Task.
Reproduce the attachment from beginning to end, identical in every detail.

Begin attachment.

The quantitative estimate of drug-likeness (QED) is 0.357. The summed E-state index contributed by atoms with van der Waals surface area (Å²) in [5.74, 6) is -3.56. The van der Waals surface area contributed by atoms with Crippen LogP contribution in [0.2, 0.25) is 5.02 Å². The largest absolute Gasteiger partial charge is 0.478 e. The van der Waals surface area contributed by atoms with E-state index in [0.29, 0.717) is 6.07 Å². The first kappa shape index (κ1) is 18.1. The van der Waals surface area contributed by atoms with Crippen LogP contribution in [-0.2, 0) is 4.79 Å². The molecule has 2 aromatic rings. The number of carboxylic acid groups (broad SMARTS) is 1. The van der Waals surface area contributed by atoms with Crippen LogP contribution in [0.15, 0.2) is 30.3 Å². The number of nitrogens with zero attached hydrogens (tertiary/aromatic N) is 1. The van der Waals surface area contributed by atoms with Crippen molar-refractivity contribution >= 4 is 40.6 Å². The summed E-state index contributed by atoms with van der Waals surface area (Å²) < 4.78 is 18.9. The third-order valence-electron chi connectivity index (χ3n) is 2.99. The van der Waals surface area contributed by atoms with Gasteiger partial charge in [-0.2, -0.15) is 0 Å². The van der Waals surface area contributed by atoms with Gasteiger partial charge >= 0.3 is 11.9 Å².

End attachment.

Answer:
The quantitative estimate of drug-likeness (QED) is 0.357. The summed E-state index contributed by atoms with van der Waals surface area (Å²) in [5.74, 6) is -3.56. The van der Waals surface area contributed by atoms with Crippen LogP contribution in [0.2, 0.25) is 5.02 Å². The largest absolute Gasteiger partial charge is 0.478 e. The van der Waals surface area contributed by atoms with E-state index in [0.29, 0.717) is 6.07 Å². The first kappa shape index (κ1) is 18.1. The van der Waals surface area contributed by atoms with Crippen LogP contribution in [-0.2, 0) is 4.79 Å². The molecule has 2 aromatic rings. The number of carboxylic acid groups (broad SMARTS) is 1. The van der Waals surface area contributed by atoms with Crippen LogP contribution in [0.15, 0.2) is 30.3 Å². The number of nitrogens with zero attached hydrogens (tertiary/aromatic N) is 1. The van der Waals surface area contributed by atoms with Crippen molar-refractivity contribution >= 4 is 40.6 Å². The summed E-state index contributed by atoms with van der Waals surface area (Å²) < 4.78 is 18.9. The third-order valence-electron chi connectivity index (χ3n) is 2.99. The van der Waals surface area contributed by atoms with Gasteiger partial charge in [-0.2, -0.15) is 0 Å². The van der Waals surface area contributed by atoms with Gasteiger partial charge >= 0.3 is 11.9 Å².